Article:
How to profile your app's performance and Main Thread usage with Instruments and os_signposts

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Profiling your application and identifying areas where you can optimize your app’s performance is crucial to ensure a smooth experience for your users. As an Apple developer, it is crucial that you are familiar with the tools that Apple provides to perform these tasks.

Instruments is an app that is part of Xcode’s suite of tools that allows developers to profile their apps for things such as memory footprint, CPU usage or animation hitches, and it plays a crucial role in identifying performance bottlenecks in your app.

In this article, I will be showing you how I use the time profiler instrument to check Main Thread usage and optimize my app’s performance.

Launching instruments

The first step to analyze Main Thread usage in your application using the time profiler instrument is to choose the scheme you’d like to profile in Xcode and select the profile option from the product menu in Xcode’s toolbar or execute the same command with the ⌘ + I keyboard shortcut.

This command will open the Instruments app and prompt you to choose a profiling template. In this article, we will use the Time Profiler template, but I would encourage you to explore the rest and pick the one that best suits your needs.

Recording a trace

Once you have a new window open in Instruments, you will be able to start recording a trace session by clicking the red record button in the top left corner of the window.

This will launch the selected application, which should be the scheme you built for profiling in Xcode, ready for you to interact with it. At this point, you can start navigating to the area of the app you are interested in profiling:

Once you have performed all interactions and visited all the areas of your app you are interested in profiling, you can stop the recording by clicking the stop button in the top left corner of the window.

⚠️ Some issues you might encounter

There are a couple of common issues that you might come across when recording a trace and, in this section, I will show you how to get around them.

The data volume is too high

If you see that the trace stops recording data and shows a warning saying that the data volume is too high for a recording mode of ‘Immediate’, you will need to change the mode in the recording settings to either ‘Deferred’ or ‘Windowed’.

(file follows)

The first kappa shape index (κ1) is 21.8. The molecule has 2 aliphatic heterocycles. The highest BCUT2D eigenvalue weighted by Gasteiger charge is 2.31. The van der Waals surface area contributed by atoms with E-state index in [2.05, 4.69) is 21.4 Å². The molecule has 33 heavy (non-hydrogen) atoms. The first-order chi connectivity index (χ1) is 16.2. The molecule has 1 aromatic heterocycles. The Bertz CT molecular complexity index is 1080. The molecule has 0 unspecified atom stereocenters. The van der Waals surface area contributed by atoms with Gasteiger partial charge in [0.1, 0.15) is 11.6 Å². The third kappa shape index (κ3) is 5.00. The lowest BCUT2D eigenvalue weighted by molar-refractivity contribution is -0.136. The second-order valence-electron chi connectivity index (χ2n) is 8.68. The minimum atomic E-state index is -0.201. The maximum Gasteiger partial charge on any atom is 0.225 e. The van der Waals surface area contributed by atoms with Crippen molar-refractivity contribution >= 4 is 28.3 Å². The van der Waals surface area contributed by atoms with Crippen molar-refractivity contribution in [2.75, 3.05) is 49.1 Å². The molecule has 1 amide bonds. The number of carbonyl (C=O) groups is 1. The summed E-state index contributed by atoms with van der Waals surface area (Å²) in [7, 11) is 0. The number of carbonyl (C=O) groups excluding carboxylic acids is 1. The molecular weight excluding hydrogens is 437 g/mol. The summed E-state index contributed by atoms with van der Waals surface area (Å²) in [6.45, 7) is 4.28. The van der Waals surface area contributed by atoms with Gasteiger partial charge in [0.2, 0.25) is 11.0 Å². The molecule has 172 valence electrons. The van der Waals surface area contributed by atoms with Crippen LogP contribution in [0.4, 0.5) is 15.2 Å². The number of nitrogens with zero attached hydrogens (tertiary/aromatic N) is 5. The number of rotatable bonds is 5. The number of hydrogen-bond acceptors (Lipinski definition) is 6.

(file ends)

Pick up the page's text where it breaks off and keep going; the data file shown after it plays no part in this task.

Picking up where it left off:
One thing you need to know is that in both these modes you will lose the ability to see the data being logged in real-time.

To change the recording mode, long-press the record button, select the ‘Recording Options’ menu item, expand the ‘Global Options’ section and change the ‘Recording Mode’ to ‘Deferred’ or ‘Last x seconds’.

No symbol names on Xcode 15.3

If you are using Xcode 15.3, you might notice that the symbol names are not being displayed in the trace’s call stack information and you will only be able to see memory addresses:

This issue makes the results from the recording incredibly hard to parse and analyze. The only mode that seems to load symbols correctly is the ‘Deferred’ mode, which is the one I have used in this article.

Inspecting the trace

Once you finish recording, you will be able to inspect the trace in Instruments. The time profiler offers a lot of information about the performance of your app, but for this article, we will be focusing on thread usage and hangs:

The Main Thread is responsible for updating the UI and handling user interactions. It is crucial that this thread is not blocked for long periods of time as doing so will result in issues such as unresponsive UIs, jankiness or dropped frames in animations.